Catfish imported from Vietnam recalled because of illegal use of USDA mark of inspection
USDA Class I Recall; Health Risk: High
Oct 30, 2019
Food Safety News – H&T Seafood Inc. is recalling an undetermined amount of Siluriformes [catfish] products that were packed and distributed without the benefit of USDA inspection and used the mark of inspection without authorization, the U.S. Department of Agriculture’s Food Safety and Inspection Service (FSIS).
The fish were imported from Vietnam. [Headline Health has reported five previous cases of illegally imported catfish from Southeast Asia.]
“The problem was discovered by FSIS personnel during surveillance at a retail store,” according to the recall notice.
H&T Seafood Inc. of Bell, CA, shipped the recalled “Fisherman’s Wharf Swai Fillets” to warehouses, distribution centers and retailers in Florida, Georgia, Louisiana and South Carolina.
The frozen Swai fillet items were produced over an undetermined amount of time, according to U.S. food safety officials. Swai is a type of catfish.
Federal officials are concerned that some of the frozen fish may be in freezers at businesses and in consumers’ homes because of its long shelf life. People are urged to check for the frozen catfish and thrown them away or return them to the place of purchase, according to the FSIS recall notice.
Consumers and businesses can determine whether they have the recalled Swai by looking for the following label information:
- 1-pound plastic bags containing frozen fillets of “FISHERMAN’S WHARF SWAI FILLETS PRODUCT OF VIETNAM” with any USDA mark of inspection.
There have been no confirmed reports of adverse reactions because of consumption of these products. Anyone concerned about a reaction should contact a healthcare provider.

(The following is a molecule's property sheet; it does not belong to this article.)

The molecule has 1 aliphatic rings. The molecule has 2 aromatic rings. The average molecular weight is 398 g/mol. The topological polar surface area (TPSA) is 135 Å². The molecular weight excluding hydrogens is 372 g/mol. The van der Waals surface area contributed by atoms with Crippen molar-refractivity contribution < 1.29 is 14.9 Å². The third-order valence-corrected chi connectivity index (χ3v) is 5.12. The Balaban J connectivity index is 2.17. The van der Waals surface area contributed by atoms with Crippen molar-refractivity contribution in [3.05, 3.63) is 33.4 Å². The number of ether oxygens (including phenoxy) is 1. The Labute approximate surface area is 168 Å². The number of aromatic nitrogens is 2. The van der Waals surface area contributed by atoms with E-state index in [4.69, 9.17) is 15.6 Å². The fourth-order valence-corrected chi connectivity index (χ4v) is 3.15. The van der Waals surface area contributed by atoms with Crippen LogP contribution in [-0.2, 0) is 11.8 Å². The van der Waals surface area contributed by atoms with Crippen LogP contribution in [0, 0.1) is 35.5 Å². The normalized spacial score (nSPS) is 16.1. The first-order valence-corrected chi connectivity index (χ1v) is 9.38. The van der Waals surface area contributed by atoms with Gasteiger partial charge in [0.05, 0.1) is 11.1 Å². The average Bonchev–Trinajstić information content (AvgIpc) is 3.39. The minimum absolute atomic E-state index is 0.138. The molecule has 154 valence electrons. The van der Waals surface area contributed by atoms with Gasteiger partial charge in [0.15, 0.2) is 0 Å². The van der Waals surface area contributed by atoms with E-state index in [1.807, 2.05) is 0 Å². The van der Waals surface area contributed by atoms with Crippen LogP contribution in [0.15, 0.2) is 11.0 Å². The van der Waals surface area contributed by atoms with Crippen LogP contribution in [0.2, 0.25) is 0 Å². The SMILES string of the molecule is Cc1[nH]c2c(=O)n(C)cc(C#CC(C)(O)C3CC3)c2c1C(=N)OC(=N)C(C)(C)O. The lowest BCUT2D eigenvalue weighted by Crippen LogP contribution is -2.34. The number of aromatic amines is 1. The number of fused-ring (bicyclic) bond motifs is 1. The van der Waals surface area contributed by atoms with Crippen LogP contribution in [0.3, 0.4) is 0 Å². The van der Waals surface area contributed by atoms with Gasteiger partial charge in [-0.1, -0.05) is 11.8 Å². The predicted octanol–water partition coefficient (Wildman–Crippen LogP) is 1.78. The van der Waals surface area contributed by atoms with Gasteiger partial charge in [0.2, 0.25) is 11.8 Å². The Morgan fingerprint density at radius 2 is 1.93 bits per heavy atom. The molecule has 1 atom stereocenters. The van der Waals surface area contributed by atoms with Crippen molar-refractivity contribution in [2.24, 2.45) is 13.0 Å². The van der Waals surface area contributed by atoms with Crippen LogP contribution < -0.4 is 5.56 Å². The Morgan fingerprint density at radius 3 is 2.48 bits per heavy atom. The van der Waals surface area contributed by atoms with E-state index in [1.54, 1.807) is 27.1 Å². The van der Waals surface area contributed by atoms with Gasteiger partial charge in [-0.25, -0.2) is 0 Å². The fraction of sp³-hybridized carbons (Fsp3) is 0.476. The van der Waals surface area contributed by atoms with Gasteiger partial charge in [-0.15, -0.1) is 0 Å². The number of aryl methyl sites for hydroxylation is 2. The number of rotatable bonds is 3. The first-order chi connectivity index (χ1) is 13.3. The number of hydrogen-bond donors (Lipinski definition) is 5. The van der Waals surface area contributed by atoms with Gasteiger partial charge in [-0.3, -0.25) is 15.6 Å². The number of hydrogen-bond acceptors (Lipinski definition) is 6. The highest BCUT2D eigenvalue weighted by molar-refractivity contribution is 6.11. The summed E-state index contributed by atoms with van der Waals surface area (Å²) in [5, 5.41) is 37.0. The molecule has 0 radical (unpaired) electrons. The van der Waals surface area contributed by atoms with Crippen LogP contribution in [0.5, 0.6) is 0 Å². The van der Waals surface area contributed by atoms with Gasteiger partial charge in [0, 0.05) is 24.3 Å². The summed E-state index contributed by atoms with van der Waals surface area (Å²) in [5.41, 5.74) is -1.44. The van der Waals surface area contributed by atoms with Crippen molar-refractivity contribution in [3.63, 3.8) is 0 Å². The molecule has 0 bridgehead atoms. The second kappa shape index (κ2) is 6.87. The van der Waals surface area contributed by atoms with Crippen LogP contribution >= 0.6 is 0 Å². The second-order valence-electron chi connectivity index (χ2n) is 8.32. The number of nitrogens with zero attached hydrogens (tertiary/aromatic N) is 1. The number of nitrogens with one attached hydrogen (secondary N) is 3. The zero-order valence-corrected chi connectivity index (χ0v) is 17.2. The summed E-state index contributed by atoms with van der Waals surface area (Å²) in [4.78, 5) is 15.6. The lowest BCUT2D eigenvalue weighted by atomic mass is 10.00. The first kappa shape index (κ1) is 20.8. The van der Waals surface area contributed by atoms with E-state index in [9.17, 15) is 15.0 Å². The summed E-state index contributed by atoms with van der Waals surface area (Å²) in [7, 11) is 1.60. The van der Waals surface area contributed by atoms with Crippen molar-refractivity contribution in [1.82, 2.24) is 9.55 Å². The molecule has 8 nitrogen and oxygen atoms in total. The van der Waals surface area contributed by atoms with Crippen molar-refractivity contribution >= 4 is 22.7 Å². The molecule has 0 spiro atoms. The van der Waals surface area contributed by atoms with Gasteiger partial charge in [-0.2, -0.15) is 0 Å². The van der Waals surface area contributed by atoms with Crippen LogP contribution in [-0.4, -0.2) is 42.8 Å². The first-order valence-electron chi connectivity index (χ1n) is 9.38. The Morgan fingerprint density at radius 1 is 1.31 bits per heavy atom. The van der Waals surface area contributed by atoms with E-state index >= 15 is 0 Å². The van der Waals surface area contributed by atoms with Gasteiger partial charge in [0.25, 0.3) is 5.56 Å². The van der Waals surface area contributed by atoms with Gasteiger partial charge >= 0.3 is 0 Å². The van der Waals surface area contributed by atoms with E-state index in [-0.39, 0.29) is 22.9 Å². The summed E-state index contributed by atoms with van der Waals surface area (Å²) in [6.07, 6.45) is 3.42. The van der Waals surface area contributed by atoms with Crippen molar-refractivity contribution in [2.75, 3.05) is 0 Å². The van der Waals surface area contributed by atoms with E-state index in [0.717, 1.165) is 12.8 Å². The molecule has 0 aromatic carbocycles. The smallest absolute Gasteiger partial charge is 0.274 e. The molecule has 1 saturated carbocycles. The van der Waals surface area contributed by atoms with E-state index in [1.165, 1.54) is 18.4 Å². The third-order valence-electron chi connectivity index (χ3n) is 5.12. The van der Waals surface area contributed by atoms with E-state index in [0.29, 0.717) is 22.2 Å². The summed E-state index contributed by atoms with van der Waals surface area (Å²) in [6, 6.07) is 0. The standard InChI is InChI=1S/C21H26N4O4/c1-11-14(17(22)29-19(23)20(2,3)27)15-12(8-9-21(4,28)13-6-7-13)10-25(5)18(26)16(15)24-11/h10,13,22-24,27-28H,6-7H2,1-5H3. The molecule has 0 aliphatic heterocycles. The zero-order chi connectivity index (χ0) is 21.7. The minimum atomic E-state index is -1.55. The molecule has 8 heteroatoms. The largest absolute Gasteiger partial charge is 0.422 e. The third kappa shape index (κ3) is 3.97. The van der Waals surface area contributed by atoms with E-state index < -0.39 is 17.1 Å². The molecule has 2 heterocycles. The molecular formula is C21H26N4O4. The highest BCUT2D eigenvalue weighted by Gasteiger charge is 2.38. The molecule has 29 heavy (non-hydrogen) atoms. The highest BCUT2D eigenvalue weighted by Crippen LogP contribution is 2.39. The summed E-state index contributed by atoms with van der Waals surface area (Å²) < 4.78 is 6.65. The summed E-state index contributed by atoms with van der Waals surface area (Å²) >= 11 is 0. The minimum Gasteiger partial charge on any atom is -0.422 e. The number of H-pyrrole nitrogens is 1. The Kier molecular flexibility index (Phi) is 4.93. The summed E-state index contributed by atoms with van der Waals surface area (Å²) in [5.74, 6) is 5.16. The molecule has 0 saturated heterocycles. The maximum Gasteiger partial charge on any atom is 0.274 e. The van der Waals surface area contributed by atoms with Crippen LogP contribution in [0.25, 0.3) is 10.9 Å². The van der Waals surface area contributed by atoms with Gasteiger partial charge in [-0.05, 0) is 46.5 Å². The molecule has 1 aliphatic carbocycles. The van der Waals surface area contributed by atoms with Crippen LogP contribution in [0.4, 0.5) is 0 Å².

When available, FSIS will post retail distribution lists at www.fsis.usda.gov/recalls.
Consumers with questions about the Class 1 “high risk” recall can contact Dat Huynh, controller, H&T Seafood, at 626-679-1776.
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What the Heck Is Swai?
June 26, 2014
Consumer Reports – Ever since seafood prices started climbing, I’ve seen an influx of alien species—alien to me, at least—particularly at my neighborhood supermarkets, which cater to customers who, frankly, can’t afford to plunk down $20 a pound for fish.
One economical option popping up at many stores is swai, which is native to Southeast Asia—Vietnam, Thailand, Laos, and Cambodia—and sells locally for around $3.99 a pound.
Swai is a river-farmed catfish, sometimes simply referred to in the U.S. only as catfish (be sure to look for country of origin labeling at the fish counter to determine whether your catfish is from the Mekong Delta or the Mississippi Delta).
Swai is a white-flesh fish (typically available in fillet form) with a sweet mild, taste and light flaky texture that can be broiled, grilled, or coating with bread crumbs and fried … Read more.